The Feature Our Happiest Customers Love Most
By Gemma JoyceFeb 28
In July 1976, Steve Jobs and Steve Wozniak embarked on the challenge of marketing their newly created Apple 1, for which the advert looked like this:
How times have changed. Fast forward nearly 40 years and Apple is the world’s most powerful brand, with 47.8 million iPhones, 22.9 million iPads and 4.1 million Macs being sold in one quarter alone.
What really stands out when visiting an Apple store is how sociable the staff are and the high quality customer service they provide you with – and don’t think this has gone unnoticed. There are thousands of pages on Facebook and Twitter created by dedicated fans to express their love and interest in the Apple brand.
Considering that Apple are an overly sociable, innovative and technological company, it comes as a great surprise to many people that they are not yet present on any form of social media, especially as there are millions of fans generating online conversation about them already.
To make this fact even more shocking; the late Steve Jobs spent $100million marketing the iMac, and they continue to dedicate a huge advertising budget to their products.
So why aren’t they on social media, and would it benefit them to be?
Many will argue that it would, after all Brian Solis says we are competing in a perpetual era of “Digital Darwinism”, and you have to compete to survive.
Their silence could create an unnecessary PR crisis that could have devastating effects on a brand.
An example of this being Trader Joe’s, whereby a concession’s product recall was misinterpreted to the public as Trader Joe’s mistake by the media. If they had a Twitter feed they could have set the record straight and avoided a lot of negative press.
But, Apple is an emotional brand with an overwhelming presence and cult following. An emotive brand appeals to a consumer’s needs and aspirations; this video shows emotional branding at its finest, in this case focusing on nostalgia:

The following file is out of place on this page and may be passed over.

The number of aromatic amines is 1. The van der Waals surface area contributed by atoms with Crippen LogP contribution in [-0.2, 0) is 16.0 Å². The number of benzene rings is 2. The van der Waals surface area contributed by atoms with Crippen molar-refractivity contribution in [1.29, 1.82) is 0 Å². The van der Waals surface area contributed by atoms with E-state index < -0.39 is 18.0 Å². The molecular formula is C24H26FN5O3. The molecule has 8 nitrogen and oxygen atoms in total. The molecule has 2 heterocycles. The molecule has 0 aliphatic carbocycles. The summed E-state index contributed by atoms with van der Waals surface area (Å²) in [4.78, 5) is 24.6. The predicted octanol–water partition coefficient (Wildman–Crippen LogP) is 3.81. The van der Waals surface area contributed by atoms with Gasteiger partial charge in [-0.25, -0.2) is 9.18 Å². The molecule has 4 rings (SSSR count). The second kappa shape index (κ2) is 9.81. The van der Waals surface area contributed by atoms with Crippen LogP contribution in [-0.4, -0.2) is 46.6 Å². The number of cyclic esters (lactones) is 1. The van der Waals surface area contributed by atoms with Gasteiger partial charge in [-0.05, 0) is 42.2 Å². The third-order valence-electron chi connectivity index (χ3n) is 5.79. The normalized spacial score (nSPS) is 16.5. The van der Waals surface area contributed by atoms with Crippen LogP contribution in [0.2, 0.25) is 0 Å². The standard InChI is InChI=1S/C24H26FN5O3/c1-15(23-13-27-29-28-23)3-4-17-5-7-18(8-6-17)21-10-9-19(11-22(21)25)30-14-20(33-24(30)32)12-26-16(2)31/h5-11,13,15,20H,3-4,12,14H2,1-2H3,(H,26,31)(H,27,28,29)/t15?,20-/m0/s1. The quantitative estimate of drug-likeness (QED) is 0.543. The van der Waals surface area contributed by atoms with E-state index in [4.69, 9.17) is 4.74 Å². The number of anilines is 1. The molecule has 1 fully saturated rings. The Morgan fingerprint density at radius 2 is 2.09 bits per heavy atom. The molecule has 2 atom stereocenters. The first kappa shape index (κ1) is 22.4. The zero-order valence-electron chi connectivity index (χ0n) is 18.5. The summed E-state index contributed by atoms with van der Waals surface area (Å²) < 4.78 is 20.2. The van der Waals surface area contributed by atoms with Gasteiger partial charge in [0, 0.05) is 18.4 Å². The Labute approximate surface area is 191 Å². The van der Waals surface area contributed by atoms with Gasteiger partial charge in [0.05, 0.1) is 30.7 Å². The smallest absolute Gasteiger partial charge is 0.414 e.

This marketing strategy enables the consumer to honestly put themselves into the lifestyle of owning the product. Apple does this particularly well.
Everyone knows someone who will spend fortunes on buying every single product they release (even if it does mean missing a meal or two). But they say that owning these products is a culture, it is a way of living, rather than simply the products themselves.
Is Apple’s brand personality big enough and established enough to afford not using social media?
Potentially the answer is yes, and that being present on Twitter could present more negatives than positives for Apple.
Firstly, because the brand embodied Steve Job’s personality in recent years, it will be very hard for them to recreate this, and could receive a lot of stick for trying to do so.
While he was alive he never implemented the use of social media for the Apple brand, and they may think this decision should be respected.
Secondly, Apple is a brand that is constantly (and often deliberately) clouded with mystery, especially when it comes to what they will be releasing next, and social media could weaken this visage.
Finally, being the marketing geniuses they are, of course it is unlikely that this decision was made lightly. Indeed, Apple and its products is already one of the most oft-mentioned brands online, even without it having an official presence.
Apple is most likely investing in its advocates’ offline to encourage conversation online – which means they are still able to engage in social listening, social monitoring and gain valuable insights on its consumers’ habits.
Whatever it is doing, it is working somehow, because even if we are not talking about the brand’s presence on Twitter, we are talking about why it doesn’t have one.